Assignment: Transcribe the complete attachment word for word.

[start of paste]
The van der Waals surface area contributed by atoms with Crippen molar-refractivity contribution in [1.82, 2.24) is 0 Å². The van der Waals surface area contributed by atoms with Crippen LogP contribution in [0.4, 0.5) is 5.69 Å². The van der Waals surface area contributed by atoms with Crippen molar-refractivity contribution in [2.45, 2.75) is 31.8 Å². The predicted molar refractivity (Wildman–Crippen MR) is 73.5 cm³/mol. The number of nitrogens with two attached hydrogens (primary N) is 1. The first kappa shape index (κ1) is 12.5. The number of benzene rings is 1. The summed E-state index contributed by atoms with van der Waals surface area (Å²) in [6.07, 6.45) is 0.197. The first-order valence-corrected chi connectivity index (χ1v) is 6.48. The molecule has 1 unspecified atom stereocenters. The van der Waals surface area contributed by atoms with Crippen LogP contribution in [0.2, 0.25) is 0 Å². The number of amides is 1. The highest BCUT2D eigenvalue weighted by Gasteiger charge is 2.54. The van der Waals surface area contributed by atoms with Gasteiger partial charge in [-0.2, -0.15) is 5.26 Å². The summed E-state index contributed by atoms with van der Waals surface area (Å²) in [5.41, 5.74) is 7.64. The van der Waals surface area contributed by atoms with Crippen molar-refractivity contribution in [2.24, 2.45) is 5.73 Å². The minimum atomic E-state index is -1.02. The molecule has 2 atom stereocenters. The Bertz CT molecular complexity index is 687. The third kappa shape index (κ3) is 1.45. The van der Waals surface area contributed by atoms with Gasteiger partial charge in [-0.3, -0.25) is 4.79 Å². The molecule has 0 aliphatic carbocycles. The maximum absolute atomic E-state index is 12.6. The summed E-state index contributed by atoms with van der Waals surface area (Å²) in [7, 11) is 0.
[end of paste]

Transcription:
The van der Waals surface area contributed by atoms with Crippen molar-refractivity contribution in [1.82, 2.24) is 0 Å². The van der Waals surface area contributed by atoms with Crippen LogP contribution in [0.4, 0.5) is 5.69 Å². The van der Waals surface area contributed by atoms with Crippen molar-refractivity contribution in [2.45, 2.75) is 31.8 Å². The predicted molar refractivity (Wildman–Crippen MR) is 73.5 cm³/mol. The number of nitrogens with two attached hydrogens (primary N) is 1. The first kappa shape index (κ1) is 12.5. The number of benzene rings is 1. The summed E-state index contributed by atoms with van der Waals surface area (Å²) in [6.07, 6.45) is 0.197. The first-order valence-corrected chi connectivity index (χ1v) is 6.48. The molecule has 1 unspecified atom stereocenters. The van der Waals surface area contributed by atoms with Crippen LogP contribution in [0.2, 0.25) is 0 Å². The number of amides is 1. The highest BCUT2D eigenvalue weighted by Gasteiger charge is 2.54. The van der Waals surface area contributed by atoms with Gasteiger partial charge in [-0.2, -0.15) is 5.26 Å². The summed E-state index contributed by atoms with van der Waals surface area (Å²) in [5.41, 5.74) is 7.64. The van der Waals surface area contributed by atoms with Crippen molar-refractivity contribution in [2.24, 2.45) is 5.73 Å². The minimum atomic E-state index is -1.02. The molecule has 2 atom stereocenters. The Bertz CT molecular complexity index is 687. The third kappa shape index (κ3) is 1.45. The van der Waals surface area contributed by atoms with Gasteiger partial charge in [-0.3, -0.25) is 4.79 Å². The molecule has 0 aliphatic carbocycles. The maximum absolute atomic E-state index is 12.6. The summed E-state index contributed by atoms with van der Waals surface area (Å²) in [7, 11) is 0.